Being a mom of girls today can be challenging. With society pressuring girls and trying to manipulate them into conforming to stereotypes of “beauty,” many mothers will be faced with self-esteem issues and struggles. Today, where social media is constantly reminding young girls that they are not “rich enough,” “skinny enough,” or “fun enough,” it’s hard to get a grasp on how our daughters will feel about themselves, especially when people are constantly telling them that they’re “not enough.”
Sonni Abatta—a mother, podcast host, and writer—shared her thoughts on how companies market inappropriate products and cultures to young girls. Specifically, Abatta discussed the new fad of “diet culture,” where people are joking about losing weight, skipping meals, and depriving themselves of what they really want in order to conform to the “skinny world.” Abatta saw the lunchbox in a store in Florida, placed next to a candy stand in a Nordstrom Rack. Abatta figured that due to the placement, and the color/style of the lunchbox, it was catered to young girls.
See this? This is a picture I snapped today of a little girl’s lunchbox that I saw for sale at a popular department store. Why do I say it’s marketed toward little girls? It’s pink, it has sequins and it was surrounded by other girls’ merchandise. So, safe to say that it’s aimed at our daughters.
I am SICKENED that this phrase is on a lunch box.
We scratch our heads when we see our little girls struggle with body image, with self worth, with confidence.
We wonder, “Why do our girls worry so much about their bodies so young?” … “Why does my five year old call herself ‘fat?'” … “Why does my middle schooler stand in front of the mirror and find all her flaws?”
THIS. This is part of the reason why.
Our world is telling our girls that it’s “cheating” if they eat something that’s not 100% fat-free and perfectly healthy. In turn, that tells them that self-control and denying herself is to be valued above all. And that if she dares to step outside of the foods that will keep her perfectly slim and trim, then she is by default “cheating” and needs to feel some sense of remorse.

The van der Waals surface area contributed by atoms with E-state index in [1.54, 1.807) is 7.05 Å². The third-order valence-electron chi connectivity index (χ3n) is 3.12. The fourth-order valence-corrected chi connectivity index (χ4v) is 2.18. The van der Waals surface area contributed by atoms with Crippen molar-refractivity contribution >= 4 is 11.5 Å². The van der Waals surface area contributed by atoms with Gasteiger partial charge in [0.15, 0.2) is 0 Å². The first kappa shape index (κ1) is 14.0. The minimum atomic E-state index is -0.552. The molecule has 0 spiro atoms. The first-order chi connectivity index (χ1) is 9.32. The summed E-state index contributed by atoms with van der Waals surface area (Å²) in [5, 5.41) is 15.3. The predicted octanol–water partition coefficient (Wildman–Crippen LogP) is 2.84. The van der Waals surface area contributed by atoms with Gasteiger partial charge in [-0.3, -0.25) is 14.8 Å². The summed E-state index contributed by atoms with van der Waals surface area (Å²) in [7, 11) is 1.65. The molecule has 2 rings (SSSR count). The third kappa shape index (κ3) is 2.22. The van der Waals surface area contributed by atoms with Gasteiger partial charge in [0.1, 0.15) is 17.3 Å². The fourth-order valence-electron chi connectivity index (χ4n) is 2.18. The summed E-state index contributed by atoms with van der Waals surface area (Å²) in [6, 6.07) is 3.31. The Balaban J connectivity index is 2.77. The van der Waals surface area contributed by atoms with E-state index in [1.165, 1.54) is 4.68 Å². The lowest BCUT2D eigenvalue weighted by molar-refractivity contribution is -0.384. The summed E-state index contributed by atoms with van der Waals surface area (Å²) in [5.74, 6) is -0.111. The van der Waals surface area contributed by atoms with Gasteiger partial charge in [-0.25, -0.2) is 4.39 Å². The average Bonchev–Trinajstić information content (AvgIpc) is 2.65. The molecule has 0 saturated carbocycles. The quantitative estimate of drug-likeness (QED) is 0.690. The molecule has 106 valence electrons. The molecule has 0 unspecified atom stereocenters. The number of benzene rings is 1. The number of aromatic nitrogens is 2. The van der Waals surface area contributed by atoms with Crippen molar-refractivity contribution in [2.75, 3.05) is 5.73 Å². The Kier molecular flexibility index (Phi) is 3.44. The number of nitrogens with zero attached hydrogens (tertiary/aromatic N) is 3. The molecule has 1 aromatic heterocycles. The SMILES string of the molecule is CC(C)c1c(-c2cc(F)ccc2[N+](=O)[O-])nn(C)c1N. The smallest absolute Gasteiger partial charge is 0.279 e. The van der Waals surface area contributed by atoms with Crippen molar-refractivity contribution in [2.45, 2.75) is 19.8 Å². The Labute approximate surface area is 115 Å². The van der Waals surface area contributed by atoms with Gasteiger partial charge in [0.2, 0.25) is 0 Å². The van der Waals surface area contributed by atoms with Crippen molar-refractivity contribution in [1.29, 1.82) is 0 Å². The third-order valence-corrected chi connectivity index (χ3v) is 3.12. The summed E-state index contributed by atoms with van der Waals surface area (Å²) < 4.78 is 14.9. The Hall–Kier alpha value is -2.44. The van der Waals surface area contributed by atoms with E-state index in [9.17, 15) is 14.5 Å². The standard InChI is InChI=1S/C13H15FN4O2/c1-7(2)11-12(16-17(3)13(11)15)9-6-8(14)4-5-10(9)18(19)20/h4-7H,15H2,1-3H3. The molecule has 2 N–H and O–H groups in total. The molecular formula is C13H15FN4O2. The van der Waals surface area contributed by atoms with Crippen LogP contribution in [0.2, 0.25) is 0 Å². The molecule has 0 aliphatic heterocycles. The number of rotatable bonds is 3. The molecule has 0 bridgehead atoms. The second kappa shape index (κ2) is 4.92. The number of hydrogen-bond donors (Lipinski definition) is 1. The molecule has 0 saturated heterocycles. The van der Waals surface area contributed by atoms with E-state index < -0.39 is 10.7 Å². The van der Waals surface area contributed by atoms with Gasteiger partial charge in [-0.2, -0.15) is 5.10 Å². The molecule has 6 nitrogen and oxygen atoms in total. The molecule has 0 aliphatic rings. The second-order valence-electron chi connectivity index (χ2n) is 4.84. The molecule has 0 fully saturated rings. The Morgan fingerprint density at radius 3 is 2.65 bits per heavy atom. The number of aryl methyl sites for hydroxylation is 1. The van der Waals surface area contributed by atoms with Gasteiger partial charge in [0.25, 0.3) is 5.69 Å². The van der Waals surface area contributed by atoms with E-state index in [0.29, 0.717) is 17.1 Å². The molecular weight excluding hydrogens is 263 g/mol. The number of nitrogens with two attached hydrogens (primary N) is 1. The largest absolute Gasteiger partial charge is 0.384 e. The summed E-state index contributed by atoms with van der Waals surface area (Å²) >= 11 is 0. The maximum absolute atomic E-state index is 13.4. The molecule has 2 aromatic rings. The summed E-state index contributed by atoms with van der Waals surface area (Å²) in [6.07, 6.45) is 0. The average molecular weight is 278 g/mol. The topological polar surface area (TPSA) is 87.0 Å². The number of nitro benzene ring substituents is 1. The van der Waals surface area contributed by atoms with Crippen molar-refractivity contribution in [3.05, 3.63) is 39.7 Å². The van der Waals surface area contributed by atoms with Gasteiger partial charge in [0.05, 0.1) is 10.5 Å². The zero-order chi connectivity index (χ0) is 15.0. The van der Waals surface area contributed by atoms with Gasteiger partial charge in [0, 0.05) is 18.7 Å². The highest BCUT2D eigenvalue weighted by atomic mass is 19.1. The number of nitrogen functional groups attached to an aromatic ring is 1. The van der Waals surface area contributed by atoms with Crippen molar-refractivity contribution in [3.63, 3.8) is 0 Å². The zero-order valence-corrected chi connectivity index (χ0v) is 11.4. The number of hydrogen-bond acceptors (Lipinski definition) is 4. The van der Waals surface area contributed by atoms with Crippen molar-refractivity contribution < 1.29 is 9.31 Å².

Look, I’m not saying a diet of strictly sugar and chips is right either; but by God, why would a company ever pile onto our girls’ already-fragile senses of self by making her feel as though she’s “cheating” by eating something that’s–gasp–not made of vegetables and air?
“You’re overreacting!” you might say. To which I say, No. We are not overreacting when we ask more of the world when it comes to how they treat our girls.
Can you imagine a similar message directed toward little boys? For the record, I’d be equally offended… but I haven’t seen anything that is aimed at making our boys feel bad about what they eat, or how they look.
So here’s what I want to say, and what I will tell my girls. Girls–you are not “cheating” when you enjoy good food. You are not “cheating” when you eat pizza. You are not “cheating” when you have a cookie, or two, on occasion. You are not “cheating” when you live in moderation and allow yourself things that make you happy.
Girls–you are MORE than your bodies. More than your faces. More than your complexions. More than the clothes you wear and the things you buys and the other girls you hang out with.
You are beautiful, worthy, intelligent, and whole beings–whole beings who are worthy of so much love and respect, no matter what anyone, or anyTHING, says.
See this? This is a picture I snapped today of a little girl's lunchbox that I saw for sale at a popular department…
Many people on Facebook agreed. Mothers and parents everywhere shared their stories on how their own children are affected by the push to support diet culture and fads just to look cute and fit in. Most people online agreed that the rant was warranted because it’s wrong to try and persuade young girls to starve themselves just to appear thin.